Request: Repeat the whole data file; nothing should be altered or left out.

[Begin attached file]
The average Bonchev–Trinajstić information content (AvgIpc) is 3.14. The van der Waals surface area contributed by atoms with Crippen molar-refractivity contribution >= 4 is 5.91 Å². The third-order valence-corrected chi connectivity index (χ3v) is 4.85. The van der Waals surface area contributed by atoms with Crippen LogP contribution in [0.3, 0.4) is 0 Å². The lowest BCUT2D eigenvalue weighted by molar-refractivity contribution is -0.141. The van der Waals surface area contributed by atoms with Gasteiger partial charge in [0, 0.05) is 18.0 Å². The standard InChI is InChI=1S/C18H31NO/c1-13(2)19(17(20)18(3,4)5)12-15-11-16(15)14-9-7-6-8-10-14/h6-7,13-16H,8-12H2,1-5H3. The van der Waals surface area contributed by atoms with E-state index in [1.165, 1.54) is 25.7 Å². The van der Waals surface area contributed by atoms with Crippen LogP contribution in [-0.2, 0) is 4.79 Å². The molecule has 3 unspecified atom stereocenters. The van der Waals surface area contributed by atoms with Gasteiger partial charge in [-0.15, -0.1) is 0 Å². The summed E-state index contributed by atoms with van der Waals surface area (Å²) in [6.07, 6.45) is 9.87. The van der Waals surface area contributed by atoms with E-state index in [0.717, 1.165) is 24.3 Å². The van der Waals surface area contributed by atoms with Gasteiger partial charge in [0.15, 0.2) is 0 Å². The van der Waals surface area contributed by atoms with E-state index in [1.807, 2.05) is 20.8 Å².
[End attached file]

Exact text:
The average Bonchev–Trinajstić information content (AvgIpc) is 3.14. The van der Waals surface area contributed by atoms with Crippen molar-refractivity contribution >= 4 is 5.91 Å². The third-order valence-corrected chi connectivity index (χ3v) is 4.85. The van der Waals surface area contributed by atoms with Crippen LogP contribution in [0.3, 0.4) is 0 Å². The lowest BCUT2D eigenvalue weighted by molar-refractivity contribution is -0.141. The van der Waals surface area contributed by atoms with Gasteiger partial charge in [0, 0.05) is 18.0 Å². The standard InChI is InChI=1S/C18H31NO/c1-13(2)19(17(20)18(3,4)5)12-15-11-16(15)14-9-7-6-8-10-14/h6-7,13-16H,8-12H2,1-5H3. The van der Waals surface area contributed by atoms with E-state index in [1.165, 1.54) is 25.7 Å². The van der Waals surface area contributed by atoms with Crippen LogP contribution in [-0.2, 0) is 4.79 Å². The molecule has 3 unspecified atom stereocenters. The van der Waals surface area contributed by atoms with Gasteiger partial charge in [-0.15, -0.1) is 0 Å². The summed E-state index contributed by atoms with van der Waals surface area (Å²) in [6.07, 6.45) is 9.87. The van der Waals surface area contributed by atoms with E-state index in [0.717, 1.165) is 24.3 Å². The van der Waals surface area contributed by atoms with Gasteiger partial charge in [0.15, 0.2) is 0 Å². The van der Waals surface area contributed by atoms with E-state index in [1.807, 2.05) is 20.8 Å².